The basic social unit in the Rigvedic society was the patriarchal family which consisted of members belonging to three or four generations. In some instances the family may have included the parents of both the bride and the groom. The family was also the primary unit of production and consumption.
However, some scholars have taken an opposite view that the Rigvedic family, as reflected in the earlier stratum of the text, was nuclear or ‘elementary’ consisting of not more than two generations and the joint family system emerged only towards the close of the Rigvedic phase (Suvira Jaiswal, 1993). Kula, the term for family, is rarely mentioned. Griha seems to be a more popular term for family. The eldest male member of the family was known as Kulapa (protector of the family).
The social structure was based on kinship, which was rather simple. Terms for father, mother, brother, sister, son and daughter existed distinctly but nephews, grandsons and cousins were known by a common term naptri. Father’s father and mother’s father were known by a common term.
The larger unit was called vish, which has been mentioned 171 times. Vish stood for clan (occasionally for the whole tribe). Vish consisted of many gramas, which was a tribal unit meant for fighting (samgrama).
Another unit was known as Jana, which has been mentioned 275 times demonstrating its relative importance in the Rigvedic life. Many Vishas made a Jana. Although a man was identified by the clan, the people gave primary importance or loyalty to the tribe (Jana).
The Rigvedic tribes had still not settled permanently. They kept moving from one place to another in search of pasture or cultivable land.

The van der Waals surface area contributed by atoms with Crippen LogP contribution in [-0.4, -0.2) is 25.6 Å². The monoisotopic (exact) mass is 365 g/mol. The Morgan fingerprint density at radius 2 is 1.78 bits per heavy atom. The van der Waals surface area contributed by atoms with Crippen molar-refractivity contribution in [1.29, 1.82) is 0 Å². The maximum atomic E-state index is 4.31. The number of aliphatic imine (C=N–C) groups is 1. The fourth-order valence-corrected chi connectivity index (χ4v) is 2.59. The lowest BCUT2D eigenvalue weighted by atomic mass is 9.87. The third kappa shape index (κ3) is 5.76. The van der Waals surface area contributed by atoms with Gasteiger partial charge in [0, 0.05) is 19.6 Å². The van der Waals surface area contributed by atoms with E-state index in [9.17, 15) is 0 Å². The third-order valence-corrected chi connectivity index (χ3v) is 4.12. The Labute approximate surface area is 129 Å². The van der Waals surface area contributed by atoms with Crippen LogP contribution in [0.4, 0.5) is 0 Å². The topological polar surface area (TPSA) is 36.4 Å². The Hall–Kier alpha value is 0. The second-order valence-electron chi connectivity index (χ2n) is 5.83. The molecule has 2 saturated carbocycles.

That is why we do not find the term Janapada (literally the area where Jana placed its foot) in the Vedas.
The four-fold Varna system of social division, which is the hallmark of the later Indian society, was virtually absent in the Rigvedic period. There are only fourteen references to brahmanas, nine to kshatriyas and one to shudra. Shudra is referred to only in the context of the Purushasukta hymn, which is commonly regarded as late.
We have rather evidence of threefold social differentiation in the Rigveda as Brahma, Kshatra and Vish, which was primarily a functional division. Other division was based on colour for which the term Varna, was used.
The Rigveda knows only two varnas, the arya and dasa and according to P. V. Kane the word varna means ‘colour’ or ‘light’ in most passages of the Rigveda and both the aryas and dasas were designated varnas on account of their colour.
The contributing factor to the appearance of arya Varna and dasa varna divisions is attributed to the conquest of the indigenous inhabitants by the Aryans. The dasas and dasyus, after being conquered, were treated as slaves and Shudras.
In the Rigveda we come across rajan who was a warrior chief leading his clan or tribe in the wars. His major share in the booty captured gave him a higher position in the society. His immediate relatives were known as rajanyas.
Towards the end of the Rigvedic period Brahmana, Kshatriya and Vish became distinct groups. At this time the egalitarianism of the early tribal society gave way to class differentiation, which became distinct in the later-Vedic period. The use of such words as vra, vrata, vraja, sardha and grama indicate the existence of the ‘band’ system in the earliest stratum of the Rigveda.
In the age of the Rig-Veda occupation based division had started although it was in an embryonic stage. In a family the poet says, “I am a poet, my father is a physician (bhisaj), and my mother is a grinder.”